A zero day exploit is a piece of malicious code which takes advantage of a vulnerability in a piece of software which has not yet been discovered by the vendor. This code can do a great deal of damage before the vendor realizes the problem and develops a patch or a new version of the software, and many vendors test their programs rigorously before release with zero day exploits in mind. Because this type of malicious code relies on vulnerabilities which aren't widely known yet, it can be difficult for computer users to protect themselves from it.
In a simple example of a zero day exploit, a hacker might realize that the new version of an Internet browser has a security flaw which could potentially allow a hacker to insert malicious software onto the user's computer. He or she would write the code to install the software, and plant it on websites or in email, so that when users came into contact with the code, they would be infected with it. Eventually, the software vendor would realize that there was a problem, and issue a patch to fix the problem and address the zero day exploit.
The general rule of thumb in the computing community is that if someone notices a security vulnerability or flaw which could be an issue, he or she should report it to the vendor. Most ethical computer scientists and people who work with computers do just that. However, hackers, producers of malware, and other less friendly members of the community usually do not, because they want to take advantage of the vulnerability before the vendor realizes it exists. In fact, some people specialize in uncovering vulnerabilities and selling them.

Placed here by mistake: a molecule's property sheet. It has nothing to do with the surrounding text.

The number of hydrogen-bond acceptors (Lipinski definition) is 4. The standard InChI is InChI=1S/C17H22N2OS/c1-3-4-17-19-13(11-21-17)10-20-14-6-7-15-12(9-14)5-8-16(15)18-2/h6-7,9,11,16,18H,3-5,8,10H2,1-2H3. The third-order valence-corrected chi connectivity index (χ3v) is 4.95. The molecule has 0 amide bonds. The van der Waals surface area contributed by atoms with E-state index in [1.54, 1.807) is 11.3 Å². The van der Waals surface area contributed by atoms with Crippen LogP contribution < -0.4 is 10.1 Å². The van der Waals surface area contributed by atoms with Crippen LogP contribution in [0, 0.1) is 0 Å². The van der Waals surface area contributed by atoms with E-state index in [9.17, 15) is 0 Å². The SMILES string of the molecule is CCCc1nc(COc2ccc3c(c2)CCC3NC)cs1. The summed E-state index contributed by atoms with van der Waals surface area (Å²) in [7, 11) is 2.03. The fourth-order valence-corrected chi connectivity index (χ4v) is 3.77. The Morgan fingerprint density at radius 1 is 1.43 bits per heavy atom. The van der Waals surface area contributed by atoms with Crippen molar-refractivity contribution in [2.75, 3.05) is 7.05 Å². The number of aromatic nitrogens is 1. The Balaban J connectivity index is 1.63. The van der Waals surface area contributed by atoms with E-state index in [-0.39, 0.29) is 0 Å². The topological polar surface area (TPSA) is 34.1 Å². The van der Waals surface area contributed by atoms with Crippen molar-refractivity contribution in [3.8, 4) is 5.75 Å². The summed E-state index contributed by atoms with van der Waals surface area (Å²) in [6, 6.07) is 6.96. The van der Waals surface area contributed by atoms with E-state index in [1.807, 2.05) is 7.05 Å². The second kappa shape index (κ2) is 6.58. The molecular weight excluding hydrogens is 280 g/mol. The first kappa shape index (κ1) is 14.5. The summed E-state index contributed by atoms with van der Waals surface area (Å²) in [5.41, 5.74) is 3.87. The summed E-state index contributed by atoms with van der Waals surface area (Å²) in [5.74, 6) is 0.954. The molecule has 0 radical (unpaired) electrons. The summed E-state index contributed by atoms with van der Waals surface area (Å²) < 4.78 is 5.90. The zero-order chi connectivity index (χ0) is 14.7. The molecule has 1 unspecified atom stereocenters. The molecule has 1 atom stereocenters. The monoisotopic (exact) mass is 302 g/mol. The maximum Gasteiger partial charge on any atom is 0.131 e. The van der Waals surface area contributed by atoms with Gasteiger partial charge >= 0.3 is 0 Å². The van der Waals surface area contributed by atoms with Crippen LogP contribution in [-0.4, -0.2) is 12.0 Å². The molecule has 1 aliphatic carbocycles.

From a hacker's point of view, the best zero day exploit is deployed before the vendor sees a problem. In other cases, the exploit may be released during the vulnerability window, the period of time between the discovery of the issue and the development of a patch to address it. Vulnerability windows can vary in length, depending on the vendor, the program, and the nature of the problem. The term "zero day exploit" references the idea that the code is released on "day zero," before the vendor has recognized an issue.
People can protect themselves from zero day exploits by downloading new versions and patches of the software they use promptly, and utilizing trusted sources for these patches. If users aren't sure about whether a prompt to download a new version of patch is legitimate, they should go to the vendor's website or call the vendor to confirm that a patch has been issued, and to find a safe download source. Maintaining an aggressive firewall is also important, as it can keep malicious code at bay.